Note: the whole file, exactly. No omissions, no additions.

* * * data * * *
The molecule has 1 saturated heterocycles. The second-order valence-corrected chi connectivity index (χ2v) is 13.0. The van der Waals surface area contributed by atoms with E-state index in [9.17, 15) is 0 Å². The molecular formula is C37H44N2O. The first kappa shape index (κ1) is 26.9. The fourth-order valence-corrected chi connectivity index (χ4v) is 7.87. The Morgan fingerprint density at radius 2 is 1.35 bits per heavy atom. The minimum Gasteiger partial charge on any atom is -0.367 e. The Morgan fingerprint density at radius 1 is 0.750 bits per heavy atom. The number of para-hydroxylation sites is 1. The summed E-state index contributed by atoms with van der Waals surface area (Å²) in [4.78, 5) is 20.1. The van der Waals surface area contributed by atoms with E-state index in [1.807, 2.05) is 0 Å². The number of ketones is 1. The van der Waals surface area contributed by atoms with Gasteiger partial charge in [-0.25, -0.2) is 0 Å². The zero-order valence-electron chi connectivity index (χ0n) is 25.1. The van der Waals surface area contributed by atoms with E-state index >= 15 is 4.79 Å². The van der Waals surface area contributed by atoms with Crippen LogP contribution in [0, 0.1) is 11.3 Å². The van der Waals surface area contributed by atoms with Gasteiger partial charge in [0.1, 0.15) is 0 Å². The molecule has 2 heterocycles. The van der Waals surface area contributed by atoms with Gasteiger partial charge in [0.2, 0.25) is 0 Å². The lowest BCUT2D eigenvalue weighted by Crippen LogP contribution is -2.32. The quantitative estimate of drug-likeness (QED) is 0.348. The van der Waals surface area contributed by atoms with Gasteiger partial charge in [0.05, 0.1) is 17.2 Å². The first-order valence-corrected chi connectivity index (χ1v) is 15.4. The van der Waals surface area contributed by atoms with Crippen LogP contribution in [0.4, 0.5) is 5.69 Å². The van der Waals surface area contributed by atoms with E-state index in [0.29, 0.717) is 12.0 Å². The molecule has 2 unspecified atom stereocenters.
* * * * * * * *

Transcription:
The molecule has 1 saturated heterocycles. The second-order valence-corrected chi connectivity index (χ2v) is 13.0. The van der Waals surface area contributed by atoms with E-state index in [9.17, 15) is 0 Å². The molecular formula is C37H44N2O. The first kappa shape index (κ1) is 26.9. The fourth-order valence-corrected chi connectivity index (χ4v) is 7.87. The Morgan fingerprint density at radius 2 is 1.35 bits per heavy atom. The minimum Gasteiger partial charge on any atom is -0.367 e. The Morgan fingerprint density at radius 1 is 0.750 bits per heavy atom. The number of para-hydroxylation sites is 1. The summed E-state index contributed by atoms with van der Waals surface area (Å²) in [4.78, 5) is 20.1. The van der Waals surface area contributed by atoms with E-state index in [1.807, 2.05) is 0 Å². The number of ketones is 1. The van der Waals surface area contributed by atoms with Gasteiger partial charge in [-0.25, -0.2) is 0 Å². The zero-order valence-electron chi connectivity index (χ0n) is 25.1. The van der Waals surface area contributed by atoms with E-state index >= 15 is 4.79 Å². The van der Waals surface area contributed by atoms with Crippen LogP contribution in [0, 0.1) is 11.3 Å². The van der Waals surface area contributed by atoms with Gasteiger partial charge in [0.1, 0.15) is 0 Å². The molecule has 2 heterocycles. The van der Waals surface area contributed by atoms with Gasteiger partial charge in [0.2, 0.25) is 0 Å². The lowest BCUT2D eigenvalue weighted by Crippen LogP contribution is -2.32. The quantitative estimate of drug-likeness (QED) is 0.348. The van der Waals surface area contributed by atoms with Gasteiger partial charge in [0.05, 0.1) is 17.2 Å². The first-order valence-corrected chi connectivity index (χ1v) is 15.4. The van der Waals surface area contributed by atoms with Crippen LogP contribution in [0.4, 0.5) is 5.69 Å². The van der Waals surface area contributed by atoms with E-state index in [0.29, 0.717) is 12.0 Å². The molecule has 2 unspecified atom stereocenters.